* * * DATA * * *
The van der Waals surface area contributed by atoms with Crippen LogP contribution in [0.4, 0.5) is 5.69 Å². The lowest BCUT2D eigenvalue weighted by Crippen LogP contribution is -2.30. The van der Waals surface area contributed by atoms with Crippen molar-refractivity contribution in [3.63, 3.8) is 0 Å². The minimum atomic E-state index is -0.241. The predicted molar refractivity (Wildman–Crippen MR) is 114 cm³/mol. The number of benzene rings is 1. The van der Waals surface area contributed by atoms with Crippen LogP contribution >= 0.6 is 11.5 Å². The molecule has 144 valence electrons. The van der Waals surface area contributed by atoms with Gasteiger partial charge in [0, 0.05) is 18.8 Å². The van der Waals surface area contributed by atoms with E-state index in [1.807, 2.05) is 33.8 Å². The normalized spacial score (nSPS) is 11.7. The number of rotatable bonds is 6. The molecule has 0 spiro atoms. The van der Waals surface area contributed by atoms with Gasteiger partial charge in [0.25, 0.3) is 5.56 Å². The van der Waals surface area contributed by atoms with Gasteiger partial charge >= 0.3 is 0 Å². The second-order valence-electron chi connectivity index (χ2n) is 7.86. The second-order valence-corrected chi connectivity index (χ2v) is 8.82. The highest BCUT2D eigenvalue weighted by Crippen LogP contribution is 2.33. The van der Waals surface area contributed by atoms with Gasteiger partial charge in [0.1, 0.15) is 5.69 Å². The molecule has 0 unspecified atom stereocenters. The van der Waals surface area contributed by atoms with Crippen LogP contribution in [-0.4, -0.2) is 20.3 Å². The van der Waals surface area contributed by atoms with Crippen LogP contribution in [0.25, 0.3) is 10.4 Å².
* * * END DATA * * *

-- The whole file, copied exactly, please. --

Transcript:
The van der Waals surface area contributed by atoms with Crippen LogP contribution in [0.4, 0.5) is 5.69 Å². The lowest BCUT2D eigenvalue weighted by Crippen LogP contribution is -2.30. The van der Waals surface area contributed by atoms with Crippen molar-refractivity contribution in [3.63, 3.8) is 0 Å². The minimum atomic E-state index is -0.241. The predicted molar refractivity (Wildman–Crippen MR) is 114 cm³/mol. The number of benzene rings is 1. The van der Waals surface area contributed by atoms with Crippen LogP contribution >= 0.6 is 11.5 Å². The molecule has 144 valence electrons. The van der Waals surface area contributed by atoms with Gasteiger partial charge in [0, 0.05) is 18.8 Å². The van der Waals surface area contributed by atoms with E-state index in [1.807, 2.05) is 33.8 Å². The normalized spacial score (nSPS) is 11.7. The number of rotatable bonds is 6. The molecule has 0 spiro atoms. The van der Waals surface area contributed by atoms with Gasteiger partial charge in [0.25, 0.3) is 5.56 Å². The van der Waals surface area contributed by atoms with Gasteiger partial charge >= 0.3 is 0 Å². The second-order valence-electron chi connectivity index (χ2n) is 7.86. The second-order valence-corrected chi connectivity index (χ2v) is 8.82. The highest BCUT2D eigenvalue weighted by Crippen LogP contribution is 2.33. The van der Waals surface area contributed by atoms with Gasteiger partial charge in [0.1, 0.15) is 5.69 Å². The molecule has 0 unspecified atom stereocenters. The van der Waals surface area contributed by atoms with Crippen LogP contribution in [-0.4, -0.2) is 20.3 Å². The van der Waals surface area contributed by atoms with Crippen LogP contribution in [0.25, 0.3) is 10.4 Å².